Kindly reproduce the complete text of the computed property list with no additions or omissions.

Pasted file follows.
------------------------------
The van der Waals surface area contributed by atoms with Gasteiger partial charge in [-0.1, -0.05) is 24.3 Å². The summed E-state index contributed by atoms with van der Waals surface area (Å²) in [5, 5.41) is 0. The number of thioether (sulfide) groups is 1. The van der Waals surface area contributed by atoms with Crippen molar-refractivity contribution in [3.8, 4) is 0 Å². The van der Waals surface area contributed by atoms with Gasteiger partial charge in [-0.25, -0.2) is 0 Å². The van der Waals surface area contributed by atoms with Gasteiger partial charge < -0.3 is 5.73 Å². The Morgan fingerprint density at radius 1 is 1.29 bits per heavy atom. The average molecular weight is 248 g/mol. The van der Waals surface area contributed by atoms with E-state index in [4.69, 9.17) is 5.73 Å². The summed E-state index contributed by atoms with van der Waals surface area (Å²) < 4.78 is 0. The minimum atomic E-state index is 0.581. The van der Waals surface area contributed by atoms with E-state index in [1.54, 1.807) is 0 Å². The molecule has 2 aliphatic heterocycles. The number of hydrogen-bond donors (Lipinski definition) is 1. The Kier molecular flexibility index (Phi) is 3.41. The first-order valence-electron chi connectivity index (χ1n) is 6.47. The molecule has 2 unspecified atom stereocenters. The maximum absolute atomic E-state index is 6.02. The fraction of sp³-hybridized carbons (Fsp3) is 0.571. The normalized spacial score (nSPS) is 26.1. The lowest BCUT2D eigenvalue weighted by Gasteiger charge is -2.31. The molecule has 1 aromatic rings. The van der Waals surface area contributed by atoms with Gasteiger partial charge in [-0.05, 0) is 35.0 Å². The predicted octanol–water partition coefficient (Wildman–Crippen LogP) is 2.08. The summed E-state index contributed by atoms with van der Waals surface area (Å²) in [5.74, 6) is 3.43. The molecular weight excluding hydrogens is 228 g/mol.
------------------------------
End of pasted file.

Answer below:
The van der Waals surface area contributed by atoms with Gasteiger partial charge in [-0.1, -0.05) is 24.3 Å². The summed E-state index contributed by atoms with van der Waals surface area (Å²) in [5, 5.41) is 0. The number of thioether (sulfide) groups is 1. The van der Waals surface area contributed by atoms with Crippen molar-refractivity contribution in [3.8, 4) is 0 Å². The van der Waals surface area contributed by atoms with Gasteiger partial charge in [-0.25, -0.2) is 0 Å². The van der Waals surface area contributed by atoms with Gasteiger partial charge < -0.3 is 5.73 Å². The Morgan fingerprint density at radius 1 is 1.29 bits per heavy atom. The average molecular weight is 248 g/mol. The van der Waals surface area contributed by atoms with E-state index in [4.69, 9.17) is 5.73 Å². The summed E-state index contributed by atoms with van der Waals surface area (Å²) < 4.78 is 0. The minimum atomic E-state index is 0.581. The van der Waals surface area contributed by atoms with E-state index in [1.54, 1.807) is 0 Å². The molecule has 2 aliphatic heterocycles. The number of hydrogen-bond donors (Lipinski definition) is 1. The Kier molecular flexibility index (Phi) is 3.41. The first-order valence-electron chi connectivity index (χ1n) is 6.47. The molecule has 2 unspecified atom stereocenters. The maximum absolute atomic E-state index is 6.02. The fraction of sp³-hybridized carbons (Fsp3) is 0.571. The normalized spacial score (nSPS) is 26.1. The lowest BCUT2D eigenvalue weighted by Gasteiger charge is -2.31. The molecule has 1 aromatic rings. The van der Waals surface area contributed by atoms with Gasteiger partial charge in [-0.05, 0) is 35.0 Å². The predicted octanol–water partition coefficient (Wildman–Crippen LogP) is 2.08. The summed E-state index contributed by atoms with van der Waals surface area (Å²) in [5.74, 6) is 3.43. The molecular weight excluding hydrogens is 228 g/mol.